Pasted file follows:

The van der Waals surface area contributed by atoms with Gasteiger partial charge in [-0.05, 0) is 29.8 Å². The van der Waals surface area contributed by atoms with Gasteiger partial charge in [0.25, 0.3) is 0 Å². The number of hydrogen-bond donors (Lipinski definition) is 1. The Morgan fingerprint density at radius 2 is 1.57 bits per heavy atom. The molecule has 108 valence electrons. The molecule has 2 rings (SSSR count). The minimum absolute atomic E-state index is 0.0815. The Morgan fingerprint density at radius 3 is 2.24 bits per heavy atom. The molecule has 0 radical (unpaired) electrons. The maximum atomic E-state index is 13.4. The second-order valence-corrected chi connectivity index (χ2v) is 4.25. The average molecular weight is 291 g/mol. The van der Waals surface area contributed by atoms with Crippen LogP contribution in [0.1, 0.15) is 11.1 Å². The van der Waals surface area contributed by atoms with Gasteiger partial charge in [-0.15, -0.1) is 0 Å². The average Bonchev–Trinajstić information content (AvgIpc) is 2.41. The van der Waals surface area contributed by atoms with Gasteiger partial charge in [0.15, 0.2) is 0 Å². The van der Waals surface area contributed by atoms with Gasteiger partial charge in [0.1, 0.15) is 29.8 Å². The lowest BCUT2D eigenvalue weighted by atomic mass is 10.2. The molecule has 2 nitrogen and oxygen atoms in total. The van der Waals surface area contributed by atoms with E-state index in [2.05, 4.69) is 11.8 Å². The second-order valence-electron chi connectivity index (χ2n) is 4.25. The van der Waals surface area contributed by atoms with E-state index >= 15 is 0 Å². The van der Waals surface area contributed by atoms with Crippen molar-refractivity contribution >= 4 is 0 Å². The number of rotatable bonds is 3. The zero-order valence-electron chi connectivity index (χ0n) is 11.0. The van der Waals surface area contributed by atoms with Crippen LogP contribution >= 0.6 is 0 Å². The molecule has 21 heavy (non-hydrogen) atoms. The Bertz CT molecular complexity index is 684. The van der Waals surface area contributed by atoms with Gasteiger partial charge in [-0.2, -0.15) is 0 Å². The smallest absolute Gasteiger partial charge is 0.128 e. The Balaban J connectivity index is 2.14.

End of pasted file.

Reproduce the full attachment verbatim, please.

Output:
The van der Waals surface area contributed by atoms with Gasteiger partial charge in [-0.05, 0) is 29.8 Å². The van der Waals surface area contributed by atoms with Gasteiger partial charge in [0.25, 0.3) is 0 Å². The number of hydrogen-bond donors (Lipinski definition) is 1. The Morgan fingerprint density at radius 2 is 1.57 bits per heavy atom. The molecule has 108 valence electrons. The molecule has 2 rings (SSSR count). The minimum absolute atomic E-state index is 0.0815. The Morgan fingerprint density at radius 3 is 2.24 bits per heavy atom. The molecule has 0 radical (unpaired) electrons. The maximum atomic E-state index is 13.4. The second-order valence-corrected chi connectivity index (χ2v) is 4.25. The average molecular weight is 291 g/mol. The van der Waals surface area contributed by atoms with Crippen LogP contribution in [0.1, 0.15) is 11.1 Å². The van der Waals surface area contributed by atoms with Gasteiger partial charge in [-0.15, -0.1) is 0 Å². The average Bonchev–Trinajstić information content (AvgIpc) is 2.41. The van der Waals surface area contributed by atoms with Gasteiger partial charge in [0.15, 0.2) is 0 Å². The van der Waals surface area contributed by atoms with Gasteiger partial charge in [0.1, 0.15) is 29.8 Å². The lowest BCUT2D eigenvalue weighted by atomic mass is 10.2. The molecule has 2 nitrogen and oxygen atoms in total. The van der Waals surface area contributed by atoms with E-state index in [2.05, 4.69) is 11.8 Å². The second-order valence-electron chi connectivity index (χ2n) is 4.25. The van der Waals surface area contributed by atoms with E-state index >= 15 is 0 Å². The van der Waals surface area contributed by atoms with Crippen molar-refractivity contribution >= 4 is 0 Å². The number of rotatable bonds is 3. The zero-order valence-electron chi connectivity index (χ0n) is 11.0. The van der Waals surface area contributed by atoms with Crippen LogP contribution >= 0.6 is 0 Å². The molecule has 21 heavy (non-hydrogen) atoms. The Bertz CT molecular complexity index is 684. The van der Waals surface area contributed by atoms with Gasteiger partial charge in [-0.2, -0.15) is 0 Å². The smallest absolute Gasteiger partial charge is 0.128 e. The Balaban J connectivity index is 2.14.